Well the current definition doesn't refer to the history of a locality, but a sort of study, a body of work. So providing that is correct, I'd say keep. But only if there's some sort of credible source. Mglovesfun (talk) 21:34, 2 October 2009 (UTC)

praps dc isbrainwashd i/schools[imjust tryin2understnd why s/he chaoticly nomnts like that,oris itjust bordm+silynes?];but neva stepd outside ntried2thorely understand sth??[uwont getv.far w/ur aproach..--史凡>voice-MSN/skypeme!RSI>typin=hard! 23:29, 2 October 2009 (UTC)

I blame not just my schools, but also my ancestors, food, medication, friends, relatives, employers, coworkers, friends, partners, acquaintances, correspondents, government, and society and environment in general for all their shortcomings as manifest in me. In the great Wiki in the Sky you can always put in an RfD on me. Please refrain from out-of-process deletion or even editing.
I nominate what I come across in the course of sowing chaos throughout wiktionary, for example, in Category:English phrases, Category:English interjections, and Category:English proverbs, also uncategorized entries, and items with bad structure, missing inflection lines, bad headers. Also entries that haven't been materially changed since being imported from Webster 1913. Should I presort them before putting them in to RfD or RfV? Is it my job to perfect each entry I find with shortcomings?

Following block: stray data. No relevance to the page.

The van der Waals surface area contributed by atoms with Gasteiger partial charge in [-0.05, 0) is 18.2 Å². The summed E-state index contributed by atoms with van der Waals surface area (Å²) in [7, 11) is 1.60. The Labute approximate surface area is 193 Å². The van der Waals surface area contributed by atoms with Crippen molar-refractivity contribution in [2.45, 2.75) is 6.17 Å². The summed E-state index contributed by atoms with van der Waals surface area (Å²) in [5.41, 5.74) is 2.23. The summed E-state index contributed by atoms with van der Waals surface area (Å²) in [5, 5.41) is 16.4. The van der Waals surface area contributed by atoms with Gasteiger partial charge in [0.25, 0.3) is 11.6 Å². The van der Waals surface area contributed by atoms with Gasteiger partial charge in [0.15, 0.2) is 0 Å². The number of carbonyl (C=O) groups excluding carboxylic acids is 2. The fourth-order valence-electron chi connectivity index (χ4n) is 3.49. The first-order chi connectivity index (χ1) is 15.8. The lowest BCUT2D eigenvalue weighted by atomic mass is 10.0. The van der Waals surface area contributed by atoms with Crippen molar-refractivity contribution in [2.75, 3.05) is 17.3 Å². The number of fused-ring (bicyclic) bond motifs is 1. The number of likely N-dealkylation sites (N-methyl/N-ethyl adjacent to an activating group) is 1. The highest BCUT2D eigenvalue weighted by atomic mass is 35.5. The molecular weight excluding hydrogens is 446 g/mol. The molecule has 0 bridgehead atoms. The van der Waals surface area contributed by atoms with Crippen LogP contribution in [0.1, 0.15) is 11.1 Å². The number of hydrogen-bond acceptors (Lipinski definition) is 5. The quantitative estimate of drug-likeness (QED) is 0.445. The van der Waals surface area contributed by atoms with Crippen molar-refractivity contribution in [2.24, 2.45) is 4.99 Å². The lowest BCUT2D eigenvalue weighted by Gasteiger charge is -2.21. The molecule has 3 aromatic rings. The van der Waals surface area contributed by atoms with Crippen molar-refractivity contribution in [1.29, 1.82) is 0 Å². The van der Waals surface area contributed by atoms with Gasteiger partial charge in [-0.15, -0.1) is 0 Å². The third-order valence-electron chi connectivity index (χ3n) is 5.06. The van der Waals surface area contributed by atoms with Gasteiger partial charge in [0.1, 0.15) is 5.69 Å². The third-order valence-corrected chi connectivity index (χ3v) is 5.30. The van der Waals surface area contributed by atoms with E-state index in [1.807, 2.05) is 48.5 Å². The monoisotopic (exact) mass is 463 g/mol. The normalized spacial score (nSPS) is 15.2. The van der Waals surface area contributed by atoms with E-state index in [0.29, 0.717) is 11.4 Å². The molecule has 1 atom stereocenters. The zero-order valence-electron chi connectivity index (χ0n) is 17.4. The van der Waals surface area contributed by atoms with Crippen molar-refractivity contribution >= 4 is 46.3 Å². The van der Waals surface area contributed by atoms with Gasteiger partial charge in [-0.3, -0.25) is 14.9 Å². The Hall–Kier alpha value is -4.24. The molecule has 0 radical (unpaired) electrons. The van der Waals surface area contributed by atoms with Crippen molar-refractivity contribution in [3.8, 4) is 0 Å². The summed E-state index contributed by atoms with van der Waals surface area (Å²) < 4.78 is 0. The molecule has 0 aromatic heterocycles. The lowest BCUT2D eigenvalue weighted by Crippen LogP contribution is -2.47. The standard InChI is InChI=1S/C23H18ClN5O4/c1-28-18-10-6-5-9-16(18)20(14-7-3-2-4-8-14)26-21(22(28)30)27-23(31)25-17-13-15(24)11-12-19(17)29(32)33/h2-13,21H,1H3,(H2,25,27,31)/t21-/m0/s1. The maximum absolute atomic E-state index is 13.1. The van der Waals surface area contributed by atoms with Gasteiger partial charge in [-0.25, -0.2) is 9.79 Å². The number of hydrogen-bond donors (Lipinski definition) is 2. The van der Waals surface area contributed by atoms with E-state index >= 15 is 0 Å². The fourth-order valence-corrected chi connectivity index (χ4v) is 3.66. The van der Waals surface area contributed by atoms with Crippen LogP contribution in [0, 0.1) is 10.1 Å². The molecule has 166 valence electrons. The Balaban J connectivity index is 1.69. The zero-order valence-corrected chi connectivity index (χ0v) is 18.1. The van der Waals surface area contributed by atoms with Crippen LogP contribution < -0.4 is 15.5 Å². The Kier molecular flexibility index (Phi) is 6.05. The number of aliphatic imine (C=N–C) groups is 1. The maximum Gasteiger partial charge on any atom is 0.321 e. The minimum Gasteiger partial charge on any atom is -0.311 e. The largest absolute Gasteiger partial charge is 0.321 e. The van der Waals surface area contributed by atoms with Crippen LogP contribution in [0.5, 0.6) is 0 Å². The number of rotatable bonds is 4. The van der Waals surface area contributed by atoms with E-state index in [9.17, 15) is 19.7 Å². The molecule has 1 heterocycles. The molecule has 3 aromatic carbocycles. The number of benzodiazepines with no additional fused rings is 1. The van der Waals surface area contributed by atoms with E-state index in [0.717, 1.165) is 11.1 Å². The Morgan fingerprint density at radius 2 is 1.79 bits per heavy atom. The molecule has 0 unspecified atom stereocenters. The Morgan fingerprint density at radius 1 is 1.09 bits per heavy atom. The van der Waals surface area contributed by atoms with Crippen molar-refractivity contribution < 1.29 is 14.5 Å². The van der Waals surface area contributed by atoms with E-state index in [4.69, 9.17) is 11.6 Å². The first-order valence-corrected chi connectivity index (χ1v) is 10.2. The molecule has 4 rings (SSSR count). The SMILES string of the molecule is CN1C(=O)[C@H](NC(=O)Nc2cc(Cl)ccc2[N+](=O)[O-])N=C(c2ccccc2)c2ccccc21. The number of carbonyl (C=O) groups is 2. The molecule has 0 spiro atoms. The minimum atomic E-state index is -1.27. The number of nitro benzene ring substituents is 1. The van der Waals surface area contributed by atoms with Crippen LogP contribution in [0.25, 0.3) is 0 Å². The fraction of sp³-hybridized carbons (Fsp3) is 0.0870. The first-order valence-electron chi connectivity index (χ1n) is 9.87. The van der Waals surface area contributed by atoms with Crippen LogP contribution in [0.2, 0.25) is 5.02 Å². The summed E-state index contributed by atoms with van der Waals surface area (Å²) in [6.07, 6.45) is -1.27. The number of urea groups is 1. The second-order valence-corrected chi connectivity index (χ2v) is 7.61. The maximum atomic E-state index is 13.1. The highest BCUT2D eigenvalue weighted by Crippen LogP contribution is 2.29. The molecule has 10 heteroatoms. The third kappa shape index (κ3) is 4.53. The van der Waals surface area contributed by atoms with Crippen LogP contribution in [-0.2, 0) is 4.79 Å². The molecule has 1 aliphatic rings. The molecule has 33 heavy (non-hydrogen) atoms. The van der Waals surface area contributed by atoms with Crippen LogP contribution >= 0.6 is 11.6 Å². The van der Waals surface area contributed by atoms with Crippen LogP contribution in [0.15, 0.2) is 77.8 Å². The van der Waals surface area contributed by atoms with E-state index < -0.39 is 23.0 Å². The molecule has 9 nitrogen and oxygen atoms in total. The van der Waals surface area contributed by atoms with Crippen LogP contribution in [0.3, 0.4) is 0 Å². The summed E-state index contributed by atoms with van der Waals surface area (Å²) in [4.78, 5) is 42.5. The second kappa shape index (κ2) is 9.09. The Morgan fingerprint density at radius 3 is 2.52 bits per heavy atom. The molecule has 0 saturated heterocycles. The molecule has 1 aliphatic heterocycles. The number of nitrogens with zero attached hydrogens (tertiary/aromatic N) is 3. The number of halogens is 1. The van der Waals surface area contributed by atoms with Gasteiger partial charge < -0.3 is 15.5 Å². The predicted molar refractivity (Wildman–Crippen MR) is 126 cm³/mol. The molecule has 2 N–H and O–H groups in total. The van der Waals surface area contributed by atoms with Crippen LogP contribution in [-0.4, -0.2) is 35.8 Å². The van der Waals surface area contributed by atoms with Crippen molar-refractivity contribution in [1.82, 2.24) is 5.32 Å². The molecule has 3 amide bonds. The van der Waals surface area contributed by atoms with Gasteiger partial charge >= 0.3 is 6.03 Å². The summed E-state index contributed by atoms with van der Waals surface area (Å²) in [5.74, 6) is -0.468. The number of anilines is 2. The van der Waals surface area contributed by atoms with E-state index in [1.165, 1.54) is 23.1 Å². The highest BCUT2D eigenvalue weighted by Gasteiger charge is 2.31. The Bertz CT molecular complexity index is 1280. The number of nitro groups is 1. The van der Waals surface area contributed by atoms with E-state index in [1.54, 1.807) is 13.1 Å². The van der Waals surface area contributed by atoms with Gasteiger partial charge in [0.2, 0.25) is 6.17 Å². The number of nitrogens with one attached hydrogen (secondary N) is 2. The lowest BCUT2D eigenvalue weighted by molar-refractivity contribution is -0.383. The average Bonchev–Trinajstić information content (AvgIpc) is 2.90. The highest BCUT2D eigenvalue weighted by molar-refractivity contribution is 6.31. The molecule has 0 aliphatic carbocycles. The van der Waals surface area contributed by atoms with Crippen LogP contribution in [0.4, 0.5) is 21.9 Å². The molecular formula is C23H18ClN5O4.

If someone would like to make a good entry out of this entry by indicating in what context the specialized meaning applies and attesting the elements of the definition or referencing the definition, preferably from more than one source, I'd be more than happy. Otherwise, .... DCDuring TALK 15:49, 3 October 2009 (UTC)
Exactly; I nominate entries based on what they contain. If there's a specialized context or another meaning I don't know about, I can't predict that the entry will be improved in the future. Often, rfding a poor entry either leads to deletion, or a good rewrite. Mglovesfun (talk) 14:07, 6 October 2009 (UTC)

“All white horses,” and all that. Sorry that I don't know what microhistory and Alltagsgeschichte are, but even if other histories are local in character, that doesn't mean that local history isn't simply “history that is local.” Also, let's please not mix up prescribed technical definitions—perhaps there is a sense of local history which should be marked with {{history}}—and everyday terms that everyone knows the meaning of, like local historyMichael Z. 2009-10-07 02:40 z